it won't be as spicy as you might think..especially if you go with the paprika over chili paste..but of course, you can. Omit altogether or use sweet paprika. the flour and other ingredients temper the heat quite a bit actually.
 
Author Comment
Michelle P. April 22, 2015
Lesley, yes, absolutely. Reduce the amount of chili powder in the marinade and flour coating (1 teaspoon, and 1/2 teaspoon), decrease the ginger to 1/2 inch. Make up the rest using sweet (Hungarian) paprika for colour. Same with the yogurt dip, just leave out the chili powder. Hope this helps.
 
Neela April 21, 2015
Can+this+chicken+pieces+be+baked+instead+of+dip+fry?+
 
Author Comment
Michelle P. April 21, 2015
Hi Neela, unfortunately not. Once deep fried, you can always reheat it in the oven to regain crispness. But this is a traditionally deep fried dish, and it's not the easiest to adapt to the oven.
 
LE B. April 21, 2015
michelle, Great job on this! A question too:<br />plse tell us the whys behind the coating of cornstarch, rice flour and AP flour. (Rice flour for crispiness? Why the other 2 ?) Is besan ever used to coat chicken for frying?<br />Thx much.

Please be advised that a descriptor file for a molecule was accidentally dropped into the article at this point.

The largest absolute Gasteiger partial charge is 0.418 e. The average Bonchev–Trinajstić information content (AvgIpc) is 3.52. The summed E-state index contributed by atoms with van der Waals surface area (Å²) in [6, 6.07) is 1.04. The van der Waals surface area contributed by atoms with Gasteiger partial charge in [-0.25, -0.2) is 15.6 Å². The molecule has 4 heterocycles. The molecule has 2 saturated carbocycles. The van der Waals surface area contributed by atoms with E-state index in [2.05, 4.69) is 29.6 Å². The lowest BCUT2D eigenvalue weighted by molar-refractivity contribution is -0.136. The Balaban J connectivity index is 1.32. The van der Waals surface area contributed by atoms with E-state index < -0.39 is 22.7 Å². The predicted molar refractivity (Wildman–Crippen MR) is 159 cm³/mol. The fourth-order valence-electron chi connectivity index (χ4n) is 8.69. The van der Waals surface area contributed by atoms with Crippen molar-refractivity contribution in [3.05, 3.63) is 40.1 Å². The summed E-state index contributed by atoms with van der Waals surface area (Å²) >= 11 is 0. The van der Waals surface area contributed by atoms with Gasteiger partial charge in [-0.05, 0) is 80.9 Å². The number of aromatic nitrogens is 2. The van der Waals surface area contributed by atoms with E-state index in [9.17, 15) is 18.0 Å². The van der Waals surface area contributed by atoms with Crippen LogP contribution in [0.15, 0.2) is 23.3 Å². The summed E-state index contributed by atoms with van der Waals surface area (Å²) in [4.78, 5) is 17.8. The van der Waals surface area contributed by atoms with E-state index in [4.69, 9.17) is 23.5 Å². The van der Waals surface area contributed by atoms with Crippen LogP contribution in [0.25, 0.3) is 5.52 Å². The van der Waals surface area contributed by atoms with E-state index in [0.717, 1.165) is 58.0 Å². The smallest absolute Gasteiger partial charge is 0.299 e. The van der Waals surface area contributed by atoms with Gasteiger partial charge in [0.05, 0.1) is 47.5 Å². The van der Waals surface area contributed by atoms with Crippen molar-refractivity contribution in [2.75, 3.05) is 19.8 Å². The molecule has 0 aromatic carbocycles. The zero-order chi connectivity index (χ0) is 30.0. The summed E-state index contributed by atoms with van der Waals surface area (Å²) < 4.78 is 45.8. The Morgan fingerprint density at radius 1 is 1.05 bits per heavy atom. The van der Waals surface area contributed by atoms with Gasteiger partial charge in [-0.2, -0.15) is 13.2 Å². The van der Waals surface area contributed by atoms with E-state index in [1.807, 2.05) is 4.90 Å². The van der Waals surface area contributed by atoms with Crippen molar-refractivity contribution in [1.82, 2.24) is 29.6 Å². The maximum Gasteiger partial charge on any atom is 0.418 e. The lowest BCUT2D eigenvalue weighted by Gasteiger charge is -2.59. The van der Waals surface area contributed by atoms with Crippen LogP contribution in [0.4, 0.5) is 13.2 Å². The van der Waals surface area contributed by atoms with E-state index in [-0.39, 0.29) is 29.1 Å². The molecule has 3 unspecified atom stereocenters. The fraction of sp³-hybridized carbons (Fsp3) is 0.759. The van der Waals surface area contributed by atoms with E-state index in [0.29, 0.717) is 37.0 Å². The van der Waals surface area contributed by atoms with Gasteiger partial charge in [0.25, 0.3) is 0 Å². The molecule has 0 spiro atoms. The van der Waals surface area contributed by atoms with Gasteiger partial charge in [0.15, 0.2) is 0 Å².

Author Comment
Michelle P. April 21, 2015
Hiya, I use a combination of flours, as I like the way they work together. The rice flour = extra crispiness, the cornstarch is the traditional flour used to fry the chicken, but I find that without the plain flour the chicken pieces can go a little soggy. You can substitute potato starch (aka, from kaaraage chicken) for the plain flour.
 
makebistro April 22, 2015
I haven't tested out this recipe (and it sounds delicious), but I would say the function of the cornstarch helps adhere a coating to the chicken.
 
Author Comment
Michelle P. April 22, 2015
Derek, yep. That's why we traditionally use cornstarch in India.
 
Coraline March 19, 2018
What size pot are you using to fry the chicken?